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Why does popcorn pop?

Levels: 4-5
NoS achievement aims: Understanding about science icon. Understanding about science , Investigating in science icon. Investigating in science
Contextual strands: Material world icon. Material world , Physical world icon. Physical world
Topic: States of matter


Water expands when heated.

Students gather evidence to support their explanations of why popcorn pops and critique each others’ explanations. Working together and providing evidence to support ideas are important features of science.

What you need

  • Unpopped popcorn.
  • Butter or vegetable oil (1 tablespoon per 3 tablespoons of unpopped popcorn).
  • Apparatus for containing and heating the popcorn (for example, heavy-based saucepan with lid, preferably clear; stove or hotplate).

Note: Supporting activity resources are suggested below.


For information on the properties of popcorn, refer to Making Better Sense of the Material World, p. 69.

  • Why does popcorn pop?
  • Possible student theories - Popcorn pops because:
    • gas expands inside it
    • the white stuff inside expands
    • there’s a build-up of steam inside the seed (This is the accepted theory: Heat vaporises the water inside the seed, the hard seed coat resists the buildup, which increases the pressure inside. When the seed finally explodes, the high-pressure steam escapes from within the starchy tissues, causing them to expand into a very low-density fluffy material – popcorn.)
    • the embryo in the seed makes it swell up
    • there’s a little man inside who does it all.
  • What conditions are needed for popcorn to pop? Do all corn types behave the same as popcorn when treated under the same conditions?
  • Can you pop popcorn in a microwave using standard equipment?
  • How can you test to find out what causes the popping?
    Suggestions might include:
    • weighing the popcorn before and after popping
    • cutting the unpopped corn in half before popping
    • sandpapering the surface of the unpopped corn before popping
    • trying to collect the water that comes out as the popcorn pops.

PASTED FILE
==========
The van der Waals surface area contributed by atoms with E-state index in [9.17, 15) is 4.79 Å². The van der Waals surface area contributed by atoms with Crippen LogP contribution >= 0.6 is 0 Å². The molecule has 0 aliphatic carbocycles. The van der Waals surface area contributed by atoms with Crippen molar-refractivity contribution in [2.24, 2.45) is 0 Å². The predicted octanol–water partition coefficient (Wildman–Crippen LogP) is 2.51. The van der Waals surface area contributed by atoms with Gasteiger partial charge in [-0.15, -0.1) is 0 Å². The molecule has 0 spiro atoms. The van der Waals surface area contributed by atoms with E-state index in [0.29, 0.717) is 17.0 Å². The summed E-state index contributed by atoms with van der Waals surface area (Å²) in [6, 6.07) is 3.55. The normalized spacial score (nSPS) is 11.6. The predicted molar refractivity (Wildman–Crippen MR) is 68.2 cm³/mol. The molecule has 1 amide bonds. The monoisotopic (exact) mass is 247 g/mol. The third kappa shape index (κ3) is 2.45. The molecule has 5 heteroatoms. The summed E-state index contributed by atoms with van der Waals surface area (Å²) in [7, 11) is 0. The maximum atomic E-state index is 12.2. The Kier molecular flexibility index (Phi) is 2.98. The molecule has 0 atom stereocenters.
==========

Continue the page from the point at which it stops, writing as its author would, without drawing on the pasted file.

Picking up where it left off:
1. Challenge students to experiment with theories that address the question “Why does popcorn pop?” using all the apparatus in the room and a given amount of time.
  2. To make popcorn, heat the butter or oil in a pan, add unpopped corn in a single layer, put the lid on the pan, keep the pan on heat and shake the pan from time to time. Keep the lid on until the popping noises stop.
  3. Have students write up their preferred proposition and present this, with supporting evidence, to their classmates.
  4. Classmates can challenge the presenter with questions about method and evidence, for example:
    • How do you know that?
    • Where does your evidence come from?
    • How did your experiment show that?
    • How many times did you measure it?
    • How did you eliminate other possibilities?


  • Which theory for why popcorn pops is supported or not supported by each of the investigations you did?
  • If your investigation observations do not support the view currently accepted by scientists, does that mean that they are wrong? Does that mean you did something wrong? How many times would you need to get the same result before you could suggest that the science explanation could be wrong?
  • How difficult is it to pull the results of different investigations together, to arrive at one conclusion?
  • Can we really experience the creativity of scientists if we know the answer all along?
  • Which theory for why popcorn pops is now thought to be the correct theory, and what evidence do we have for that?

Activity resources

Ministry of Education (1998). Making Better Sense of the Material World. Wellington: Learning Media.